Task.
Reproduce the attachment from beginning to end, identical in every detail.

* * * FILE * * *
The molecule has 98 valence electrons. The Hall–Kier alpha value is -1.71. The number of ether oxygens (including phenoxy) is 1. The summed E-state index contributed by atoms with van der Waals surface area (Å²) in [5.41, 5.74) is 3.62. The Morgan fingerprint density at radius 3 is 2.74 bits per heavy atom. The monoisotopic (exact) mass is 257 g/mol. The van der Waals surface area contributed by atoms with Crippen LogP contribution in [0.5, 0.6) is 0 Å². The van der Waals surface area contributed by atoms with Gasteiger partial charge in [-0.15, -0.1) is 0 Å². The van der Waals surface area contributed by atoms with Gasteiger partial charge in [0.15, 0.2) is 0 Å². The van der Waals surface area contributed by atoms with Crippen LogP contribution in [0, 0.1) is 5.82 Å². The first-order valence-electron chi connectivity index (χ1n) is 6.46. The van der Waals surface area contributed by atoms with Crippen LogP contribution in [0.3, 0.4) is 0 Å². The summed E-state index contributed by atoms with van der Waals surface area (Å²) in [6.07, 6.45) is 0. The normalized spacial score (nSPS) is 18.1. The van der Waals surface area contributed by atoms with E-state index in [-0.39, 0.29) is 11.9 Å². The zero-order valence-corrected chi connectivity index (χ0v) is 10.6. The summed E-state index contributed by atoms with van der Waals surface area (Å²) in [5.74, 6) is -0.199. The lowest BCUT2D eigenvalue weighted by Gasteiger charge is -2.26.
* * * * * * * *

The molecule has 98 valence electrons. The Hall–Kier alpha value is -1.71. The number of ether oxygens (including phenoxy) is 1. The summed E-state index contributed by atoms with van der Waals surface area (Å²) in [5.41, 5.74) is 3.62. The Morgan fingerprint density at radius 3 is 2.74 bits per heavy atom. The monoisotopic (exact) mass is 257 g/mol. The van der Waals surface area contributed by atoms with Crippen LogP contribution in [0.5, 0.6) is 0 Å². The van der Waals surface area contributed by atoms with Gasteiger partial charge in [-0.15, -0.1) is 0 Å². The van der Waals surface area contributed by atoms with Gasteiger partial charge in [0.15, 0.2) is 0 Å². The van der Waals surface area contributed by atoms with Crippen LogP contribution in [0, 0.1) is 5.82 Å². The first-order valence-electron chi connectivity index (χ1n) is 6.46. The van der Waals surface area contributed by atoms with Crippen LogP contribution in [0.3, 0.4) is 0 Å². The summed E-state index contributed by atoms with van der Waals surface area (Å²) in [6.07, 6.45) is 0. The normalized spacial score (nSPS) is 18.1. The van der Waals surface area contributed by atoms with E-state index in [-0.39, 0.29) is 11.9 Å². The zero-order valence-corrected chi connectivity index (χ0v) is 10.6. The summed E-state index contributed by atoms with van der Waals surface area (Å²) in [5.74, 6) is -0.199. The lowest BCUT2D eigenvalue weighted by Gasteiger charge is -2.26.